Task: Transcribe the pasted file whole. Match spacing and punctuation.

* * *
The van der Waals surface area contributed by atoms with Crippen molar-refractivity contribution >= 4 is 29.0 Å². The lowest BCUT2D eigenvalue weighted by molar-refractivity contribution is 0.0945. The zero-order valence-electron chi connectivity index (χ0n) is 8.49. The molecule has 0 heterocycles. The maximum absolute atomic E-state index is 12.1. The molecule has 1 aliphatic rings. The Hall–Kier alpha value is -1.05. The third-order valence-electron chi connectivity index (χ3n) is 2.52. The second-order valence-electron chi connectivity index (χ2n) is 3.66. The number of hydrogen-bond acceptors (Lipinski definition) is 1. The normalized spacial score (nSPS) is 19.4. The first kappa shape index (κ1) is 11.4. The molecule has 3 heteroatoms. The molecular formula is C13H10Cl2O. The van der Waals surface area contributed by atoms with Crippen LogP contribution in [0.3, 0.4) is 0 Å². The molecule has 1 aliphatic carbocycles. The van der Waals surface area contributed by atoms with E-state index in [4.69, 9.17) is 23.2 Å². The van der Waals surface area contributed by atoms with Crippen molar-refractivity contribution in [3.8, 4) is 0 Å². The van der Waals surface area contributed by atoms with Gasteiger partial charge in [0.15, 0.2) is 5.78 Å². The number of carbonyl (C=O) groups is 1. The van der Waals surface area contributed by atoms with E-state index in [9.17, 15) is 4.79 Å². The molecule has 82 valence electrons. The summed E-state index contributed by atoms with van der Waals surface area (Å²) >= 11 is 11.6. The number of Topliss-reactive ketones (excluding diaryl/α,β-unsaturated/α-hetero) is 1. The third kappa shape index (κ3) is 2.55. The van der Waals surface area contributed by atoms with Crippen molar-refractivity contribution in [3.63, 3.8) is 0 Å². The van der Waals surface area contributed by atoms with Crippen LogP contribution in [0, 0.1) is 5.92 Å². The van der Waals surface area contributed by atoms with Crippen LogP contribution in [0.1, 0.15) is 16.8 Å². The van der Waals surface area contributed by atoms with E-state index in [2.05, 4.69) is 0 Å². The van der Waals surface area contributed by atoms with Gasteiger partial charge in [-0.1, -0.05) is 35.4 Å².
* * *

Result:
The van der Waals surface area contributed by atoms with Crippen molar-refractivity contribution >= 4 is 29.0 Å². The lowest BCUT2D eigenvalue weighted by molar-refractivity contribution is 0.0945. The zero-order valence-electron chi connectivity index (χ0n) is 8.49. The molecule has 0 heterocycles. The maximum absolute atomic E-state index is 12.1. The molecule has 1 aliphatic rings. The Hall–Kier alpha value is -1.05. The third-order valence-electron chi connectivity index (χ3n) is 2.52. The second-order valence-electron chi connectivity index (χ2n) is 3.66. The number of hydrogen-bond acceptors (Lipinski definition) is 1. The normalized spacial score (nSPS) is 19.4. The first kappa shape index (κ1) is 11.4. The molecule has 3 heteroatoms. The molecular formula is C13H10Cl2O. The van der Waals surface area contributed by atoms with Crippen LogP contribution in [0.3, 0.4) is 0 Å². The molecule has 1 aliphatic carbocycles. The van der Waals surface area contributed by atoms with E-state index in [4.69, 9.17) is 23.2 Å². The van der Waals surface area contributed by atoms with Crippen molar-refractivity contribution in [3.8, 4) is 0 Å². The van der Waals surface area contributed by atoms with Gasteiger partial charge in [0.15, 0.2) is 5.78 Å². The number of carbonyl (C=O) groups is 1. The van der Waals surface area contributed by atoms with E-state index in [9.17, 15) is 4.79 Å². The molecule has 82 valence electrons. The summed E-state index contributed by atoms with van der Waals surface area (Å²) >= 11 is 11.6. The number of Topliss-reactive ketones (excluding diaryl/α,β-unsaturated/α-hetero) is 1. The third kappa shape index (κ3) is 2.55. The van der Waals surface area contributed by atoms with Crippen molar-refractivity contribution in [3.63, 3.8) is 0 Å². The van der Waals surface area contributed by atoms with Crippen LogP contribution in [0, 0.1) is 5.92 Å². The van der Waals surface area contributed by atoms with Crippen LogP contribution in [0.1, 0.15) is 16.8 Å². The van der Waals surface area contributed by atoms with E-state index in [2.05, 4.69) is 0 Å². The van der Waals surface area contributed by atoms with Gasteiger partial charge in [-0.1, -0.05) is 35.4 Å².